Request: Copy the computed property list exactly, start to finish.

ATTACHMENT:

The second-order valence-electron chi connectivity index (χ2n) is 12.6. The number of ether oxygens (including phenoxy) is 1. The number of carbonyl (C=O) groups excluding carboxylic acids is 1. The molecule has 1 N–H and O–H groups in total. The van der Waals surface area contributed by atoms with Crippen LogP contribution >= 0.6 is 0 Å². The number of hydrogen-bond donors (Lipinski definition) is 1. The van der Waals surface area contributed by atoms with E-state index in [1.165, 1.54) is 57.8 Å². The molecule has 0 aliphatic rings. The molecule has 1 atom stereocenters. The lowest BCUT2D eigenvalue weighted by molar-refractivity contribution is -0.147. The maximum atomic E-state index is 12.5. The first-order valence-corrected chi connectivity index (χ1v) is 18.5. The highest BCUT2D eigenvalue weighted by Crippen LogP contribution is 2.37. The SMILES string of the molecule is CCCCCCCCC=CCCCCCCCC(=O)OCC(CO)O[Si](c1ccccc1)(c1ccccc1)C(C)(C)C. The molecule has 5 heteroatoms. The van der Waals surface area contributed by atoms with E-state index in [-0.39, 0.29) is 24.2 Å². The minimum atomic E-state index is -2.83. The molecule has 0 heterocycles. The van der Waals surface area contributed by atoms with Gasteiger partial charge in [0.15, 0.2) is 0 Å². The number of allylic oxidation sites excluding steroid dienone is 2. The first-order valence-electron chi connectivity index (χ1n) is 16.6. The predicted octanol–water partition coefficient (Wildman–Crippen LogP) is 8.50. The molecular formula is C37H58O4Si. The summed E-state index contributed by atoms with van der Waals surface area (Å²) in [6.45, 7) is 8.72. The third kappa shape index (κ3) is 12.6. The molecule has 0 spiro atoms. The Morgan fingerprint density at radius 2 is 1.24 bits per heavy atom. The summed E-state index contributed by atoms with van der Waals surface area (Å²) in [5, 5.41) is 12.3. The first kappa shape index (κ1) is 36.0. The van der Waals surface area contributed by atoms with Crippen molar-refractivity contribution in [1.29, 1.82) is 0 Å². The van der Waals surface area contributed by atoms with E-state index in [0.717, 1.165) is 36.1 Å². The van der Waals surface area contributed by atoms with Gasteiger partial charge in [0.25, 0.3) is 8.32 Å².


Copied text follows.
The second-order valence-electron chi connectivity index (χ2n) is 12.6. The number of ether oxygens (including phenoxy) is 1. The number of carbonyl (C=O) groups excluding carboxylic acids is 1. The molecule has 1 N–H and O–H groups in total. The van der Waals surface area contributed by atoms with Crippen LogP contribution >= 0.6 is 0 Å². The number of hydrogen-bond donors (Lipinski definition) is 1. The van der Waals surface area contributed by atoms with E-state index in [1.165, 1.54) is 57.8 Å². The molecule has 0 aliphatic rings. The molecule has 1 atom stereocenters. The lowest BCUT2D eigenvalue weighted by molar-refractivity contribution is -0.147. The maximum atomic E-state index is 12.5. The first-order valence-corrected chi connectivity index (χ1v) is 18.5. The highest BCUT2D eigenvalue weighted by Crippen LogP contribution is 2.37. The SMILES string of the molecule is CCCCCCCCC=CCCCCCCCC(=O)OCC(CO)O[Si](c1ccccc1)(c1ccccc1)C(C)(C)C. The molecule has 5 heteroatoms. The van der Waals surface area contributed by atoms with E-state index in [-0.39, 0.29) is 24.2 Å². The minimum atomic E-state index is -2.83. The molecule has 0 heterocycles. The van der Waals surface area contributed by atoms with Gasteiger partial charge in [0.15, 0.2) is 0 Å². The number of allylic oxidation sites excluding steroid dienone is 2. The first-order valence-electron chi connectivity index (χ1n) is 16.6. The predicted octanol–water partition coefficient (Wildman–Crippen LogP) is 8.50. The molecular formula is C37H58O4Si. The summed E-state index contributed by atoms with van der Waals surface area (Å²) in [6.45, 7) is 8.72. The third kappa shape index (κ3) is 12.6. The molecule has 0 spiro atoms. The Morgan fingerprint density at radius 2 is 1.24 bits per heavy atom. The summed E-state index contributed by atoms with van der Waals surface area (Å²) in [5, 5.41) is 12.3. The first kappa shape index (κ1) is 36.0. The van der Waals surface area contributed by atoms with Crippen molar-refractivity contribution in [1.29, 1.82) is 0 Å². The van der Waals surface area contributed by atoms with E-state index in [0.717, 1.165) is 36.1 Å². The van der Waals surface area contributed by atoms with Gasteiger partial charge in [0.25, 0.3) is 8.32 Å².